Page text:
Scientists Say Farewell to Daya Bay Site

The Daya Bay Reactor Neutrino Experiment collaboration – which made a precise measurement of an important neutrino property eight years ago, setting the stage for a new round of experiments and discoveries about these hard-to-study particles – has finished taking data. Though the experiment is formally shutting down, the collaboration will continue to analyze its complete dataset to improve upon the precision of findings based on earlier measurements.

The detectors for the Daya Bay experiment were built at UW–Madison by the Physical Sciences Laboratory, and detailed in a 2012 news release.

Says PSL’s Jeff Cherwinka, U.S. chief project engineer for Daya Bay:

The University of Wisconsin Physics Department and the Physical Sciences Lab were very involved in the design, fabrication and installation of the anti-neutrino detectors for the Daya Bay Experiment.  It was a great opportunity for faculty, staff, and students to participate in an important scientific measurement, while learning about another country and culture.  There were many trips and man years of effort in China by UW physicists, engineers and technicians to construct the experiment and many more for operations and data taking.  This international collaboration took a lot of effort, and in the end produced great results.

The chief experimentalist at UW–Madison was Karsten Heeger who has since left for Yale. At present, Prof. Baha Balantekin is the only one remaining at UW–Madison in the Daya Bay Collaboration.

A completion ceremony will be held Friday, December 11from 7:30-8:3opm CST. Video stream options and the full story can be found at Berkeley Lab’s website.

Researchers awarded Department of Energy Quantum Information Science Grant

Three UW–Madison physics professors and their colleagues have been awarded a U.S. Department of Energy (DOE) High Energy Physics Quantum Information Science award for an interdisciplinary collaboration between theoretical and experimental physicists and experts on quantum algorithms.

The grant, entitled “Detection of dark matter and neutrinos enhanced through quantum information,” will bring a total of $2.3 million directly to UW-Madison. Physics faculty include principal investigator Baha Balantekin as well as Mark Saffman, and Sue Coppersmith. Collaborators on the grant include Kim Palladino at the University of Oxford, Peter Love at Tufts University, and Calvin Johnson at San Diego State University.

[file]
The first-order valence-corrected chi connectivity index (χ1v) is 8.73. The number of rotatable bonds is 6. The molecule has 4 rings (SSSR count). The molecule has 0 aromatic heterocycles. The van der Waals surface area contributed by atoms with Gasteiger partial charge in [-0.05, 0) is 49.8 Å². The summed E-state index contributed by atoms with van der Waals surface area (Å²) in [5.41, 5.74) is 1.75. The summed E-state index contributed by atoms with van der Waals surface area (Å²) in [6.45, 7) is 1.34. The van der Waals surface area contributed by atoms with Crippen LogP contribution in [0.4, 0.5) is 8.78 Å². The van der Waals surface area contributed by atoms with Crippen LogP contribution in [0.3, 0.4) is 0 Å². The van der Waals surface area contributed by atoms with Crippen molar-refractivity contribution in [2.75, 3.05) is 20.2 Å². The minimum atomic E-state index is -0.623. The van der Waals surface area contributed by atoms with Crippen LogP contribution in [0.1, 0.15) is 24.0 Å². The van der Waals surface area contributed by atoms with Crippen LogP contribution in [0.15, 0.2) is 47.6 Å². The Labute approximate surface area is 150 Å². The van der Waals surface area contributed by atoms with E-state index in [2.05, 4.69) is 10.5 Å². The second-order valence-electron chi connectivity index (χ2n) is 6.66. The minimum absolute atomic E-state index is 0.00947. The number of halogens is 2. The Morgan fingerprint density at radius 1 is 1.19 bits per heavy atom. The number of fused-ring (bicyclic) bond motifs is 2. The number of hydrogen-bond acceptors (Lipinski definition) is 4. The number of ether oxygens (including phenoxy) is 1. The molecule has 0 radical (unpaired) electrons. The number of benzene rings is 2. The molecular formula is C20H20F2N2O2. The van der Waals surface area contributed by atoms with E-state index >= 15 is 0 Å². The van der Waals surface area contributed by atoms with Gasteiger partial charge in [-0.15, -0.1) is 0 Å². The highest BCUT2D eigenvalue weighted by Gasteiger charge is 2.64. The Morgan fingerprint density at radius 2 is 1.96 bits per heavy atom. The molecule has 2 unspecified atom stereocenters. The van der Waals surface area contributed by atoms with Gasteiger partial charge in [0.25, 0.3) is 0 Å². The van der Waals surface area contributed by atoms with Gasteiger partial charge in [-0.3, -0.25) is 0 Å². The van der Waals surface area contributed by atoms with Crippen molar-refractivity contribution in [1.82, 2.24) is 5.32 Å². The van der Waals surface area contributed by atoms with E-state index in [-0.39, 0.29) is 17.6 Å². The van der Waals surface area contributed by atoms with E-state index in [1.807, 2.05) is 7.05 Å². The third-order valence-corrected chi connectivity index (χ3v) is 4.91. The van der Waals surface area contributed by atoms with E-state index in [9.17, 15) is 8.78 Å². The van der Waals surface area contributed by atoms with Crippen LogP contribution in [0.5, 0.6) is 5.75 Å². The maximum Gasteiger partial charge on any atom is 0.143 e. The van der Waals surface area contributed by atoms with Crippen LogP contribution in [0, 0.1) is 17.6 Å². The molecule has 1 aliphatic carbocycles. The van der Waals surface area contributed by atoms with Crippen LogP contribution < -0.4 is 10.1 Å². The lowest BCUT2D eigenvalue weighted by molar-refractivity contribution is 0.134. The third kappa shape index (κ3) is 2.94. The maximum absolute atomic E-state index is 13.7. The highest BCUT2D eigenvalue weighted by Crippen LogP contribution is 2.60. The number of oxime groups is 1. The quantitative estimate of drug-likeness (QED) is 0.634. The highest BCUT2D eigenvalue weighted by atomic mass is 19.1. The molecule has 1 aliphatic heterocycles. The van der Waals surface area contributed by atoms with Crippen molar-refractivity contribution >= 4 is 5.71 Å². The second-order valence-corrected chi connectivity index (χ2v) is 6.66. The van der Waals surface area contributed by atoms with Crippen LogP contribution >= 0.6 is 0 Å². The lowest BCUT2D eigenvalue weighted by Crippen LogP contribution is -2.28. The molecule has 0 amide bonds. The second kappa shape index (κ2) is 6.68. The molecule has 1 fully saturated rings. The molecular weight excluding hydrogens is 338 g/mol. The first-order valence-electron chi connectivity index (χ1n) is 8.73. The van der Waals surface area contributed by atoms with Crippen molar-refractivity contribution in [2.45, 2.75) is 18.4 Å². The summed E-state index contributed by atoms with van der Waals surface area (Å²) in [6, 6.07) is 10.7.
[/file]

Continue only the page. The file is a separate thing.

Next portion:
With the funding, the researchers plan to use a quantum simulator to calculate the detector response to dark matter particles and neutrinos. The simulator to be used is an array of 121 neutral atom qubits currently being developed by Saffman’s group. Much of the research plan is to understand and mitigate the behavior of the neutral atom array so that high accuracy and precision calculations can be performed. The primary goal of this project is to apply lessons from the quantum information theory in high energy physics, while a secondary goal is to contribute to the development of quantum information theory itself.

Mark Friesen promoted to Distinguished Scientist

profile photo of Mark Friesen
profile photo of Mark Friesen
Mark Friesen

Congratulations to Mark Friesen on his promotion to Distinguished Scientist! The distinguished title is the highest title available to an academic staff member at UW–Madison.

Friesen joined the physics department in 2004 as an associate scientist, and has been with UW–Madison since 1998, when he began a postdoc in the Materials Sciences and Engineering department. His main research effort at UW–Madison has been related to silicon quantum dot quantum computing, in collaboration with physics professors Mark Eriksson, Sue Coppersmith, Bob Joynt, Maxim Vavilov, and others.

Friesen says his most important achievement in the department is serving as a research advisor: In 16 years with UW–Madison physics, he has advised or co-advised six postdocs, 11 Ph.D. theses, four current Ph.D. students, two M.S. theses, and several undergraduate research projects. He also has 123 peer-reviewed publications and five U.S. patents, and serves as a consultant for ColdQuanta, a quantum computing company.

“Mark is known around the world for his expertise in semiconductor-based quantum computing,” Mark Eriksson says. “He is especially well known for his calculations on how the band structure in silicon interacts with interfaces to determine the quantum states for electrons in silicon-based quantum devices.”

Congrats, Mark Friesen, on this well-deserved honor!

Welcome, Professor Uwe Bergmann!

profile image of Uwe Bergmann
profile photo of Uwe Bergmann
Uwe Bergmann

From bird feathers that allow for perfectly efficient flight to the bacterial enzyme that fixes nitrogen to help plants grow, nature has had a lot of time to figure things out. “There are so many things we need to be learning how to do from nature, because our methods are still much inferior to those!” says UW–Madison’s newest physics professor, Uwe Bergmann, the Martin L. Perl Professor in Ultrafast X-ray Science. “I think we are going in this direction of learning more and more from nature and using this knowledge to run our world sustainably, but still in a modern way. And that theme brings physicists and many other domains together.”

Bergmann is a physicist who develops and applies x-ray techniques to chemical, biological, engineering, and even archaeological research questions, trying to understand at the atomic level what nature has perfected over a few billion years. Prior to joining the Department on December 1, Bergmann was a Scientist at SLAC. Here, he will focus his research program on continuing to develop and apply novel x-ray techniques. To welcome Bergmann, we sat down for a (virtual) interview.

What is an overview of your research?